By: Tirzah Price, Big Rapids Community Library
At Big Rapids Community Library, we believe that building thriving communities starts with literacy. Strong literacy skills are the gateway to future success in all fields and professions, but unfortunately, Michigan is failing in this regard. According to a report released by the State in 2017, 55.9% of third grade students were not reading proficiently. Students who can’t read proficiently in the third grade are four times more likely to not graduate from high school. The problem is so serious that beginning in the 2019-2020 school year, the Michigan Third-grade Reading Law will hold back students who aren’t reading proficiently by the end of third grade.
The Big Rapids Community Library works to ensure that literacy practices are routine in children’s lives before they even reach elementary school. It begins with Catch ‘Em in the Cradle, a program giving every baby born in Big Rapids Spectrum Hospital a new board book, and their parents important information on how to start reading to their children. The 1,000 Books before Kindergarten program encourages parents to read at least 1,000 books with their children before they start kindergarten because reading, talking, writing, playing, and singing all foster early literacy skills that will help children succeed in school. The Library hosts Story Time programs twice a week, providing children and parents a fun, structured, and social outlet for reading fun.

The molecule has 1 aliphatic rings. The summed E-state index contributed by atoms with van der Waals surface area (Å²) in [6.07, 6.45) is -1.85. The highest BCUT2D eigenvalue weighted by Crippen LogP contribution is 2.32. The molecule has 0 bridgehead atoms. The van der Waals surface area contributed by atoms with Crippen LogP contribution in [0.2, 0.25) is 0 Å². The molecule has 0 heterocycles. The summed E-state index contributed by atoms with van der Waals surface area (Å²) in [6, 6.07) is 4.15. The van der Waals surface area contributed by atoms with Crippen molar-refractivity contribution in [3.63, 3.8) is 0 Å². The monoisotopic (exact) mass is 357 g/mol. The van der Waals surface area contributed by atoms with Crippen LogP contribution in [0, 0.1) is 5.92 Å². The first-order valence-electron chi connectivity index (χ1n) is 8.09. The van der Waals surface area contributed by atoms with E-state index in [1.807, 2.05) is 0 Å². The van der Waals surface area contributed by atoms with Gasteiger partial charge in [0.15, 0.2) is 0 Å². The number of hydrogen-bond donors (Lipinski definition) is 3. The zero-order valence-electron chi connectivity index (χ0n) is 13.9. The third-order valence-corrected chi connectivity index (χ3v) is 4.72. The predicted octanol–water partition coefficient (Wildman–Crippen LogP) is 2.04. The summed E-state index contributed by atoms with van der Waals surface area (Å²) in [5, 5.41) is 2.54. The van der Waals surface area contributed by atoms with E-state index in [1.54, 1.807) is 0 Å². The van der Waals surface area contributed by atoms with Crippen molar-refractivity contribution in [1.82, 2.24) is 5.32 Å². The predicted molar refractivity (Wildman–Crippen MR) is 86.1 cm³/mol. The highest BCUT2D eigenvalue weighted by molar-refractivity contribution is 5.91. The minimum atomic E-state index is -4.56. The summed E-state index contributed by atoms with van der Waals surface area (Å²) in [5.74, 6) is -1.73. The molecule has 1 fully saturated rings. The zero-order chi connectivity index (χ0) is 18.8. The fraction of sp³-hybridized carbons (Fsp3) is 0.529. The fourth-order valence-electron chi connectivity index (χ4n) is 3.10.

To ensure access for all children in the community, the Big Rapids Let’s Read program allows every student enrolled in a Big Rapids school to obtain a library card, provides free resources for teachers, and helps to provide curated selections of excellent books in every classroom. The Summer Reading program is open to all kids and adults, incentivizing reading and making learning fun with reading challenges and free events to keep kids occupied all summer long. The 2018 Summer Reading program theme is Music and the program kick off is June 15th from 11am – 2pm at the Library.
Perhaps the most significant indicator of childhood literacy is parent literacy. Not only can parents read to and with their children, but they can set excellent examples by reading themselves. Using the Library resources demonstrates to children that literacy and the Library are important aspects of any community. Teens and adults are encouraged to check out books, utilize our research databases, join a book club, and attend programs and events. Literacy can also extend beyond the ability to read and write, and include computer, health, and food literacy. The Library offers weekly technology classes, a seed library, community gardens, and continuous free programming on a variety of events throughout the year.
Education and open access to information have a direct link to economic success and quality of life. Business owners should care about literacy because studies show that more than 36 million American adults lack the literacy skills to engage in the workforce, and 43% of adults with low-literacy skills live in poverty. As a result, low literacy costs businesses and taxpayers $225 billion each year in government assistance and unemployment. The Library is committed to offering free and equal access to information to all; ensuring citizens are healthier, happier, and civically engaged.